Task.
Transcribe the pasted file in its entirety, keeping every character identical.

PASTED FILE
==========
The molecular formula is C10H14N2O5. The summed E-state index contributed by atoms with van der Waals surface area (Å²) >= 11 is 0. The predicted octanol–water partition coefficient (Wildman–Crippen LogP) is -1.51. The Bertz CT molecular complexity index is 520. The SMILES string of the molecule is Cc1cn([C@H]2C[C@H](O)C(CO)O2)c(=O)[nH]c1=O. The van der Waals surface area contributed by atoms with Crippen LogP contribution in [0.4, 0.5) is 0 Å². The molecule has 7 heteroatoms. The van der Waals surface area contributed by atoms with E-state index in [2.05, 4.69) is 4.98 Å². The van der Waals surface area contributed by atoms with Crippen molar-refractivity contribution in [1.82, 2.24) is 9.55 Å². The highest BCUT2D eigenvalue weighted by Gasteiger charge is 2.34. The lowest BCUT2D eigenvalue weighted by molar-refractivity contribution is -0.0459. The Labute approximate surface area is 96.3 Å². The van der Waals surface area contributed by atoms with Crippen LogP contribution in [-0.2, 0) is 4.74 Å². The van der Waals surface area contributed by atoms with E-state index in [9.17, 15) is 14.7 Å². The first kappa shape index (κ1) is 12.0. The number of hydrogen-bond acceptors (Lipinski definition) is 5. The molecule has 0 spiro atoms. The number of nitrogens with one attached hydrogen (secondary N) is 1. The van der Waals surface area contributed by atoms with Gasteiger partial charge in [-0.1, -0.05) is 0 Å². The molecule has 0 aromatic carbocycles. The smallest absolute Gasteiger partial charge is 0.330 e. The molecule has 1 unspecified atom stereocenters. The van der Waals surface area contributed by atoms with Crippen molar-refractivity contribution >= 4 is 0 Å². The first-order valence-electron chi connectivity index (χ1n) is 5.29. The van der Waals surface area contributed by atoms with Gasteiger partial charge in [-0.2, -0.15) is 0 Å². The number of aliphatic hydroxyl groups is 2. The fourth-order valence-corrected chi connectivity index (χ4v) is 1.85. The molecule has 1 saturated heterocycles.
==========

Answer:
The molecular formula is C10H14N2O5. The summed E-state index contributed by atoms with van der Waals surface area (Å²) >= 11 is 0. The predicted octanol–water partition coefficient (Wildman–Crippen LogP) is -1.51. The Bertz CT molecular complexity index is 520. The SMILES string of the molecule is Cc1cn([C@H]2C[C@H](O)C(CO)O2)c(=O)[nH]c1=O. The van der Waals surface area contributed by atoms with Crippen LogP contribution in [0.4, 0.5) is 0 Å². The molecule has 7 heteroatoms. The van der Waals surface area contributed by atoms with E-state index in [2.05, 4.69) is 4.98 Å². The van der Waals surface area contributed by atoms with Crippen molar-refractivity contribution in [1.82, 2.24) is 9.55 Å². The highest BCUT2D eigenvalue weighted by Gasteiger charge is 2.34. The lowest BCUT2D eigenvalue weighted by molar-refractivity contribution is -0.0459. The Labute approximate surface area is 96.3 Å². The van der Waals surface area contributed by atoms with Crippen LogP contribution in [-0.2, 0) is 4.74 Å². The van der Waals surface area contributed by atoms with E-state index in [9.17, 15) is 14.7 Å². The first kappa shape index (κ1) is 12.0. The number of hydrogen-bond acceptors (Lipinski definition) is 5. The molecule has 0 spiro atoms. The number of nitrogens with one attached hydrogen (secondary N) is 1. The van der Waals surface area contributed by atoms with Gasteiger partial charge in [-0.1, -0.05) is 0 Å². The molecule has 0 aromatic carbocycles. The smallest absolute Gasteiger partial charge is 0.330 e. The molecule has 1 unspecified atom stereocenters. The van der Waals surface area contributed by atoms with Crippen molar-refractivity contribution >= 4 is 0 Å². The first-order valence-electron chi connectivity index (χ1n) is 5.29. The van der Waals surface area contributed by atoms with Gasteiger partial charge in [-0.2, -0.15) is 0 Å². The number of aliphatic hydroxyl groups is 2. The fourth-order valence-corrected chi connectivity index (χ4v) is 1.85. The molecule has 1 saturated heterocycles.